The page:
Volume produced on DB Group's well-used infrastructure continued to rise year on year in 2022, by 2.2% to 1.13 billion train-path kilometers. The rail network is, therefore, under more strain than it was before the Covid-19 pandemic. It is too old, too failure-prone and has too little capacity. As a record number of modernization and construction measures were being carried out across Germany in the reporting period, DB trains were less punctual than ever before in 2022, with only 65.2% of long-distance trains arriving on time (2021: 75.2%). CEO Lutz said: "The past year marked a turning point. It became clear to everyone involved that we have to switch course and approach infrastructure renewal and modernization completely differently." 

    DB Group again ramped up its net capital expenditures in 2022, by 6.4% to some EUR 6.8 billion. Gross capital expenditures, which include investment grants provided principally by the German Government, measured up to the record value from the previous year at around EUR 15.4 billion. Net financial debt amounted to about EUR 28.8 billion as of December 31, 2022, and was thus slightly below the figure posted at the end of 2021.

    In 2022, DB Group's profit before taxes showed a year on year improvement of EUR 1.73 billion, increasing to EUR 932 million. Profit after taxes was also considerably higher than in the previous year but, due to a sharp tax expense increase reported on the balance sheet, remained negative at EUR -227 million (2021: EUR -900 million, 2020: EUR -5.7 billion).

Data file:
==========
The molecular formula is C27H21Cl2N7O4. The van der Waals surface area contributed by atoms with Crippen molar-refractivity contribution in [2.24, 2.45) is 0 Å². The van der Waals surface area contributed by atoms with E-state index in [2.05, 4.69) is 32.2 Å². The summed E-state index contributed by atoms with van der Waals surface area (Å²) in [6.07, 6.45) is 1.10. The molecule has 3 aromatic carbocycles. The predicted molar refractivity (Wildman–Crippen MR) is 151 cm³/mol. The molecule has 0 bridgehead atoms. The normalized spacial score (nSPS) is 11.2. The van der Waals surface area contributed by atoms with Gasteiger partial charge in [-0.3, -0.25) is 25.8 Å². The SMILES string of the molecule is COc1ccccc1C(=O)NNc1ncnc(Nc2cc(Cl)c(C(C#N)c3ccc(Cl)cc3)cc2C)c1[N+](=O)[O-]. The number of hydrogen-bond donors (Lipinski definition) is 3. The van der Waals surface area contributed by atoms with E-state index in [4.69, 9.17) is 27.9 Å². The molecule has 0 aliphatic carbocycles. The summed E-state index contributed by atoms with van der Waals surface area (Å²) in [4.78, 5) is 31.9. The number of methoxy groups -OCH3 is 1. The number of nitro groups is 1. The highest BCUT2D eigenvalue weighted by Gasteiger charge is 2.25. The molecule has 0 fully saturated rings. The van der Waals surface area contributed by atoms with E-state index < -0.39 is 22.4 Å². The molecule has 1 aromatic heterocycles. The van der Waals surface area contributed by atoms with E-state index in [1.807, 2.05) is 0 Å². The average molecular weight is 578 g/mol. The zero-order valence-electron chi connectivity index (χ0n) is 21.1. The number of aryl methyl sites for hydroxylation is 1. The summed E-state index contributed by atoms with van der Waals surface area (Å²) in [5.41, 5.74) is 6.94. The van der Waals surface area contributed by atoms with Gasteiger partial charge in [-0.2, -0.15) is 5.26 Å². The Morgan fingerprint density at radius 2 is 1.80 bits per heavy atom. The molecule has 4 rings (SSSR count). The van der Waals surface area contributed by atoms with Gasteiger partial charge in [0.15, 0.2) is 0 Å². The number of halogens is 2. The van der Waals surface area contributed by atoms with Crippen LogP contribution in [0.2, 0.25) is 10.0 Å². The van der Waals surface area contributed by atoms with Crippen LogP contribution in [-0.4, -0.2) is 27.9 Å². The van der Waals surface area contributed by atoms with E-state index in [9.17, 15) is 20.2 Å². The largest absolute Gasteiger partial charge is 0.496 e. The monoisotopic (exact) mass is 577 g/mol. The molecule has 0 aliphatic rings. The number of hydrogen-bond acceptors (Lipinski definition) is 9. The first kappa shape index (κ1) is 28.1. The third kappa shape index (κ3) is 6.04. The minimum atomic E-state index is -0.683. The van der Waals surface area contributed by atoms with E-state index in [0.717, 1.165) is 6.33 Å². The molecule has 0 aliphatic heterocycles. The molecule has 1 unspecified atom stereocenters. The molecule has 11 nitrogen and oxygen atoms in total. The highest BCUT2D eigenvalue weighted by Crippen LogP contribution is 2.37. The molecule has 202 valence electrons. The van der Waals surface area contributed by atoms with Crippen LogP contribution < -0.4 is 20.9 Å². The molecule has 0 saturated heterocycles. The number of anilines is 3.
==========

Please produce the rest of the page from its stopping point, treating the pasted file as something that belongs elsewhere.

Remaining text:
CFO Holle: "We must take care of cost development in a difficult environment in 2023"

    CFO Dr. Levin Holle highlighted the extraordinarily positive contribution that DB Schenker made to the Group profit. Despite the current market developments, which recently included a considerable drop in freight rates in air and ocean freight, the logistics subsidiary had shown itself to be in top form, he said. "DB Schenker is a success story with a strong position in all the relevant industry sectors. With the transformation program that DB Schenker launched in 2022, it is setting the way for more steady growth. DB Schenker has the potential to continue delivering excellent results in the coming years," said Holle. 

    The European local transport subsidiary DB Arriva made good progress with its business and generated an operating profit again in 2022.

    In the 2023 financial year, the very high energy costs and much inflated purchase prices will be a burden on DB Group's development. In addition, the extremely high freight rates are expected to normalize further across the logistics industry. Holle said: "In the difficult conditions of 2023, we must take care to balance DB Group's expenses and income in an economically viable way. This includes concluding sensible collective bargaining agreements that the group can afford." 

    He said the objective is to be able to realize the urgently needed expenditures for more capacity and punctuality in the future too. For this to happen, productivity would have to be increased.

    For reasons such as the high rate of inflation and the pre-financing of billions of euros required for implementing additional infrastructure overhaul measures, DB Group forecasts that it will post an operating loss of around EUR 1 billion in the 2023 financial year. Group revenues (adjusted) are expected to total more than EUR 56 billion in 2023. It is expected that gross capital expenditures will be increased to more than EUR 18 billion and net capital expenditures to more than EUR 8.5 billion. The net financial debt will probably grow to over EUR 33 billion. Volatile market developments mean that all forecasts are subject to a high degree of uncertainty.

    The complete 2022 annual results are available online in the Integrated Report at